Oscar Valdez has endured a pair of discouraging defeats during the past two years, but at 33 the former two-division champion has an opportunity on Friday to reunite with a world-title belt and elevate back toward another prominent showdown.

The World Boxing Organization on Tuesday announced that Valdez’s junior-lightweight bout against Australia’s Liam Wilson (13-2, 7 KOs) is for its interim 130lbs title.

That interim tag might vanish quickly considering reigning champion Emanuel Navarrete of Mexico is strongly positioned to claim the WBO lightweight belt on May 18 when he meets Ukraine’s Denys Berinchyk (18-0, 9 KOs).

The WBO ruled that if Navarrete wins the ESPN main-event bout in San Diego and opts to retain the title, then the winner of Valdez-Wilson on Friday will be declared “full champion” at 130lbs.

Valdez possessed that belt previously, but surrendered it when defeated by the then-WBC champion Shakur Stevenson by wide scores of 117-110, 118-109 and 118-109.

In August, Valdez earned another shot at the belt, but was defeated 119-109, 118-110 and 116-112, by Navarrete.

Valdez (31-2, 23 KOs) has landed another opportunity in an ESPN-televised main event (8 p.m. Eastern) from Glendale, Arizona, to regain it.

Should Navarrete win and, as expected, opt to retain the lightweight title, then the winner of Valdez-Wilson has 180 days from May 18 to meet the mandatory opponent assigned by the WBO.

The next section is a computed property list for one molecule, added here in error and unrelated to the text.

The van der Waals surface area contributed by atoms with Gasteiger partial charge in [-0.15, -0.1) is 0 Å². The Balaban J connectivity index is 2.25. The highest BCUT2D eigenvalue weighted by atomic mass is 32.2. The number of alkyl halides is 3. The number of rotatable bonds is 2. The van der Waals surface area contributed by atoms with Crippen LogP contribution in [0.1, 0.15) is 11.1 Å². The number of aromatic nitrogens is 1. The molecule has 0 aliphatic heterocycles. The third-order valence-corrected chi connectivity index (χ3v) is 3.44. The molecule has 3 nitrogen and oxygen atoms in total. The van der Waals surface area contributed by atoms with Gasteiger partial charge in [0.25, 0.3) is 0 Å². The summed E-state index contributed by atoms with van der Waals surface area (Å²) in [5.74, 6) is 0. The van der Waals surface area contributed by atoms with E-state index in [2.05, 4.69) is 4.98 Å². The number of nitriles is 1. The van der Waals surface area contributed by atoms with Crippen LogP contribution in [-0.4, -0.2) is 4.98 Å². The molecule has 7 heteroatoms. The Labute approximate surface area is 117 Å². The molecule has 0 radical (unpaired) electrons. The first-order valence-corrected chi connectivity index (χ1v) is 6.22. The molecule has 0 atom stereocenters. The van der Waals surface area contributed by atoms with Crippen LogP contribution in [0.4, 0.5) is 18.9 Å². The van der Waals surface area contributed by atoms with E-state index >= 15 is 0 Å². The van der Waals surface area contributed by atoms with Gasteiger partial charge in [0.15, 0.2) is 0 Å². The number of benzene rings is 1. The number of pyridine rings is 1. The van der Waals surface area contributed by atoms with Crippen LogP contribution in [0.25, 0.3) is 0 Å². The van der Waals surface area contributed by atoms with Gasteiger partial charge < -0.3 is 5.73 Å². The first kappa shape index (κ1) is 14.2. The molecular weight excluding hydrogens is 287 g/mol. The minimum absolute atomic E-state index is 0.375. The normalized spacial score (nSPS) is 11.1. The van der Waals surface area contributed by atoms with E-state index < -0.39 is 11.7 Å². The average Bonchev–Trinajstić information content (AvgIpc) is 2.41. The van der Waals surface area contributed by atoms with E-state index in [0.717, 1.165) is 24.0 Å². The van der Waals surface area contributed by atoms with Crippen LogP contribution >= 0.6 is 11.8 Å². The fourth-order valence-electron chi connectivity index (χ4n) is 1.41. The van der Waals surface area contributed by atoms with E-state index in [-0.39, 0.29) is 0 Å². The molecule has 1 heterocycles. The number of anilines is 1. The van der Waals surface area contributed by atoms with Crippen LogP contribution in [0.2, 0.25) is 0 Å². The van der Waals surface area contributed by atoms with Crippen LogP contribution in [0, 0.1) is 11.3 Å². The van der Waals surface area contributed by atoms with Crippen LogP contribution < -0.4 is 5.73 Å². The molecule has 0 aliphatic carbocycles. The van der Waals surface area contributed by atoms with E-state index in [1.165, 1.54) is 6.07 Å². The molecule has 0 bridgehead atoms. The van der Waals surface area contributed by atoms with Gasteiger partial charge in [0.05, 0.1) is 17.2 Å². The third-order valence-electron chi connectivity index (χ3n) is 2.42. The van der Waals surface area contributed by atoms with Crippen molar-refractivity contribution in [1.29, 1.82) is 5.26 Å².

As of Tuesday, the WBO’s top-ranked contender is Toledo, Ohio’s Albert Bell, who’s coming off a first-round knockout win over Jonathan Romero on Friday night in Toledo.

Like Bell, Valdez will enjoy a homecoming fight of sorts after being raised along the US-Mexico border south of Tucson, Arizona.

The compelling part of Friday’s fight is whether Valdez has been diminished by all the tough rounds he’s logged – against Navarrete, Stevenson and even the gritty 2018 triumph over Scott Quigg when Valdez was bloodied and roughed up by the overweight Brit.

Before Tuesday’s WBO announcement, Valdez told Arum he planned to defeat Wilson and to seek a date with Vasyl Lomachenko, the former three-division champion who travels to Australia May 12 to fight George Kambosos Jr for the IBF lightweight championship.

In 2009 as amateurs, Lomachenko defeated Valdez 12-1 at the world championships. Many consider 130lbs to be Lomachenko’s best fighting weight. 

“As long as [Valdez] gives me a victory, he’s in there with any of the top names,” Valdez’s promoter Bob Arum said. “He’s a good fighter, exciting, has a solid fan base … we’re hoping he comes through.”